I last left off having settled into my flat.  The next morning, I walked across the Waterloo Bridge and made my way to King’s College London for registration.  My hard-earned photocopies ready and waiting, I handed them over in return for my ID badge.  A King’s College ID.  I was quite excited when it was placed into my hand, the official proof that I am enrolled at King’s, if only for the summer.  The university also provided these fantastic orange and grey backpacks (insert sarcasm here).  Orange is one of the ugliest colors on the planet, in my opinion.  After taking a tour of the building and breaking for lunch, one of the Student Ambassadors led us to our classroom.

Maggie, our tutor, distributed the books and we jumped right in and have since been cantering our way through Latin grammar.  Luckily, I entered the beginning Latin course.  It has been mainly review, which has been a great help as the focus is grammar-based in class and heavy translation at home.  I try to get in some sightseeing between class and dinner, but from around 20:00 to 00:00, I am usually working on homework.  We’re now into the second week and have covered more than I did in two months at UNC.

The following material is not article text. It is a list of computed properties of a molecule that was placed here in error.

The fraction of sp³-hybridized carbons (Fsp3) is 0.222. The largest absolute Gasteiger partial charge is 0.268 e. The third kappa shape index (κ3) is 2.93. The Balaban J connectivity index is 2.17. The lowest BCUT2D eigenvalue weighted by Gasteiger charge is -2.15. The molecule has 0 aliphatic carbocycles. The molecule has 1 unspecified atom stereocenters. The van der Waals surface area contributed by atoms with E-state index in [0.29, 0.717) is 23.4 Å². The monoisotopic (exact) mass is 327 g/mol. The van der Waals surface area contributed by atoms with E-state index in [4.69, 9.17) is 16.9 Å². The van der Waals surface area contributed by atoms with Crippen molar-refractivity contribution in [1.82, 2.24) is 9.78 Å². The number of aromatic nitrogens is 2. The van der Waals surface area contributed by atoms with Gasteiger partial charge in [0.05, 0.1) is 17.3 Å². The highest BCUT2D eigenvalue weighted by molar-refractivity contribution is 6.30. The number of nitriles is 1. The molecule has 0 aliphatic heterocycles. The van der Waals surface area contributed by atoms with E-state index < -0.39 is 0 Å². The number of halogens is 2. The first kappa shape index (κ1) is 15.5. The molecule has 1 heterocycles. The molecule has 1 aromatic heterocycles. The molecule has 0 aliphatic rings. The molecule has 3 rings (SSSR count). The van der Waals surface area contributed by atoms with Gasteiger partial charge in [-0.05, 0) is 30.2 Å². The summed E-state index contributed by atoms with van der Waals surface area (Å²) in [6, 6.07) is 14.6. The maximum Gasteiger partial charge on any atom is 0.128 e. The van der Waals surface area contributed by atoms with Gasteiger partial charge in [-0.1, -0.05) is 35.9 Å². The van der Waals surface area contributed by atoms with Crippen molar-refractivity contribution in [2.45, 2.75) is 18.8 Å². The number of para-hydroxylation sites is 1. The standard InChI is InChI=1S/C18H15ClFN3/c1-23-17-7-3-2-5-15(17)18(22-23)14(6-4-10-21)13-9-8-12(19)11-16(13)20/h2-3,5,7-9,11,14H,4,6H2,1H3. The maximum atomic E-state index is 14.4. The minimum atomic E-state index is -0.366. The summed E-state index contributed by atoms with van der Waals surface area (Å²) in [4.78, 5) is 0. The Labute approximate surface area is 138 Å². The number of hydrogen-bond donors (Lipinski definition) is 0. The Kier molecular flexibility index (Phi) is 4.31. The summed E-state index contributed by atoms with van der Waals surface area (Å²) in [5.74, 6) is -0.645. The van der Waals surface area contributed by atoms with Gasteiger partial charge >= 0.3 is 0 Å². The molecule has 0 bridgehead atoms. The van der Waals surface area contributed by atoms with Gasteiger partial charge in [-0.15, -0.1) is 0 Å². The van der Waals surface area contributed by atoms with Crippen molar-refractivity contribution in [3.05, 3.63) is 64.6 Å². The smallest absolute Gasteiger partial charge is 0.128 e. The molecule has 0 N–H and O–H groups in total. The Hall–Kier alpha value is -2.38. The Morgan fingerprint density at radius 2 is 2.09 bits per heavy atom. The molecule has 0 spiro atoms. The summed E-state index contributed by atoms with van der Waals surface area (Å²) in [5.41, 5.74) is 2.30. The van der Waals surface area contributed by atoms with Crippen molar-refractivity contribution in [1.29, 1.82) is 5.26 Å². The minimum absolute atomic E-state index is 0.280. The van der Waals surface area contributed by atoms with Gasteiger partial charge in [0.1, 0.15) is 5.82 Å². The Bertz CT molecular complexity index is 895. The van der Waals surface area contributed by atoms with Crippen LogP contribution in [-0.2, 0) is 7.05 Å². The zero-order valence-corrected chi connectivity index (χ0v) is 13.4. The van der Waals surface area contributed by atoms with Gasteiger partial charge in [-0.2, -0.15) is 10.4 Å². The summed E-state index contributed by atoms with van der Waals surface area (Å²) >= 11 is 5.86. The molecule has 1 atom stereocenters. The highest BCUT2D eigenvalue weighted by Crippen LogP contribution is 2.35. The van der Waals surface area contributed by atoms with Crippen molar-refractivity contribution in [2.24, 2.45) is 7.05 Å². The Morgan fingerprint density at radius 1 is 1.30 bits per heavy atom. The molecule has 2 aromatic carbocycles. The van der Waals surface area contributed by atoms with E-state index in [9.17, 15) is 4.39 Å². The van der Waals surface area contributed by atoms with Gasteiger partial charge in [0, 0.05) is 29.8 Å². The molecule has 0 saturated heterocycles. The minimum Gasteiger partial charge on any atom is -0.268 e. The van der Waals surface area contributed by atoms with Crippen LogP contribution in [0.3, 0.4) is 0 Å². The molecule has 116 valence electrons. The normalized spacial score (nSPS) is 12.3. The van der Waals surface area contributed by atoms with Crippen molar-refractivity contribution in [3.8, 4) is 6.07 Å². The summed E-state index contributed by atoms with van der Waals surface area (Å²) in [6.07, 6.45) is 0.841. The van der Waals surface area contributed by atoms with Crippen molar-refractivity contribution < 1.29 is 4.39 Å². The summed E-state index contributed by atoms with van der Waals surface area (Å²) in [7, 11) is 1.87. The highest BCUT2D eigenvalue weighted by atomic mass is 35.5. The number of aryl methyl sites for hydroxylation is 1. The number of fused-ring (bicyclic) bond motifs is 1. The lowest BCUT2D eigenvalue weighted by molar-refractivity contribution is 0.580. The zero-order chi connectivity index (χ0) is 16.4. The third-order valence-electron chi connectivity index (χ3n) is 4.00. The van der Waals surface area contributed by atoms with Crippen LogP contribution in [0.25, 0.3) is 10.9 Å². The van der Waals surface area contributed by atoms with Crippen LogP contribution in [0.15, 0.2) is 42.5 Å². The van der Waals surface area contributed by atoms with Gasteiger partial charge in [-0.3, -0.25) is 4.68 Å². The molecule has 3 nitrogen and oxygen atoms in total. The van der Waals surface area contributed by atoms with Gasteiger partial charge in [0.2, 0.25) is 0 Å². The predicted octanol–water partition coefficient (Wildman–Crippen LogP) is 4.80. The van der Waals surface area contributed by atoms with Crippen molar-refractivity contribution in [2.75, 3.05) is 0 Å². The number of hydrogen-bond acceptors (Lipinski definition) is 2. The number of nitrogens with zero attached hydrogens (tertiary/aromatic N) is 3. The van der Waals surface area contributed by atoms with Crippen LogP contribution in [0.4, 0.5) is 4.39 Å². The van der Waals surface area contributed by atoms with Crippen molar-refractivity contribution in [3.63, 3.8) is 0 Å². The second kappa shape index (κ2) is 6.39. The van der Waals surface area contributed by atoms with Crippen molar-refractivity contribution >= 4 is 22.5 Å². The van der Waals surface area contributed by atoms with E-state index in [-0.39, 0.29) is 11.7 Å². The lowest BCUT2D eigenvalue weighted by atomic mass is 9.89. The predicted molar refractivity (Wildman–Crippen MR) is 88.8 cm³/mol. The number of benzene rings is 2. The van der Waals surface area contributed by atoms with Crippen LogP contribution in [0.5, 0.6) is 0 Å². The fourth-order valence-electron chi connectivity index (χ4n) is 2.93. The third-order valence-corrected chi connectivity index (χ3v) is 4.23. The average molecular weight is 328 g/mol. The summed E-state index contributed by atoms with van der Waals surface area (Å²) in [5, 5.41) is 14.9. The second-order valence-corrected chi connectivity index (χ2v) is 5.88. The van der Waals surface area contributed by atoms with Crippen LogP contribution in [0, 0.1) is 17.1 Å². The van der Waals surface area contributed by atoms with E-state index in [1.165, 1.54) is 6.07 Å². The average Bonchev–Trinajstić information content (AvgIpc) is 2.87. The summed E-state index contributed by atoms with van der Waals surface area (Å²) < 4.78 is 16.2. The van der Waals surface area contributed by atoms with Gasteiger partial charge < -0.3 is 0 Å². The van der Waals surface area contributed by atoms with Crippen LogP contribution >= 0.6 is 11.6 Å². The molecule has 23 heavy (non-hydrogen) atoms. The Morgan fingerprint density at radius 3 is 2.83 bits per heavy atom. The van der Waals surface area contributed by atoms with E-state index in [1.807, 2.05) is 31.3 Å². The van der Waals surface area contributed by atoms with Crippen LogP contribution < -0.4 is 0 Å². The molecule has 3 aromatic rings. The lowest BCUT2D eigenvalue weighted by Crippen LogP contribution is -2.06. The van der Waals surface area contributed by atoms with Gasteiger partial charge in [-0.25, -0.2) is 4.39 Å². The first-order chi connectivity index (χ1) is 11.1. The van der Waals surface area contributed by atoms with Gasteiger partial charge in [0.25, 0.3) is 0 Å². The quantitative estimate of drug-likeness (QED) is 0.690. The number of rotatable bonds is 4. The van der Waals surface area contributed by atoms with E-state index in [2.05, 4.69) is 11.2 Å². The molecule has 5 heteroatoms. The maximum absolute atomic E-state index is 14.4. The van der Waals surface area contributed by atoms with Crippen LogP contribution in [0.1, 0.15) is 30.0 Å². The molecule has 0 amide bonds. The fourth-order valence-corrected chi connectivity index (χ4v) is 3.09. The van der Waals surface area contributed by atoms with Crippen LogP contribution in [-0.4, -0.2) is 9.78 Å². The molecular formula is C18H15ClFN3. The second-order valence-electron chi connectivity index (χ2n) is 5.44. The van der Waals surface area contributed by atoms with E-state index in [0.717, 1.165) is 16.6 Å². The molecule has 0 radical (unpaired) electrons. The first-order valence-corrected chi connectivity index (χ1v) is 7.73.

In my spare time, I was able to see Shakespeare’s Much Ado About Nothing.  I have a policy of not reading Shakespeare’s plays prior to seeing them performed, as Shakespeare only meant his work to be for the stage.  So I went in blind.  All I knew was that David Tennant and Catherine Tate, two amazing actors and Doctor Who alumni, would be performing the lead roles.  The show is completely sold out for the entire run, but they hold a lottery for twenty tickets to each show.  I stood in line from 9:20 until 11:00 on Saturday morning, waiting to see if my lottery number was called.  It was not, but as I had arrived so early, I was first in line to buy a standing ticket.

The ticket cost me £16 and I had to stand for the entire performance, but it was well worth it.  I was in stitches for the first half of the play, only to be sobered up with the seriousness of the remainder.  After the standing ovation, I literally ran out of the theatre and around to the stage door.  I waited with close to a hundred other people for David and Catherine to exit and sign autographs.  We were not disappointed.  I was not able to get Catherine’s autograph, but I David signed my program in his untidy scrawl.  He is truly great and quite funny in person.  I was ecstatic.


Well, Latina me vocat (Latin calls me) and I must return to my translations.


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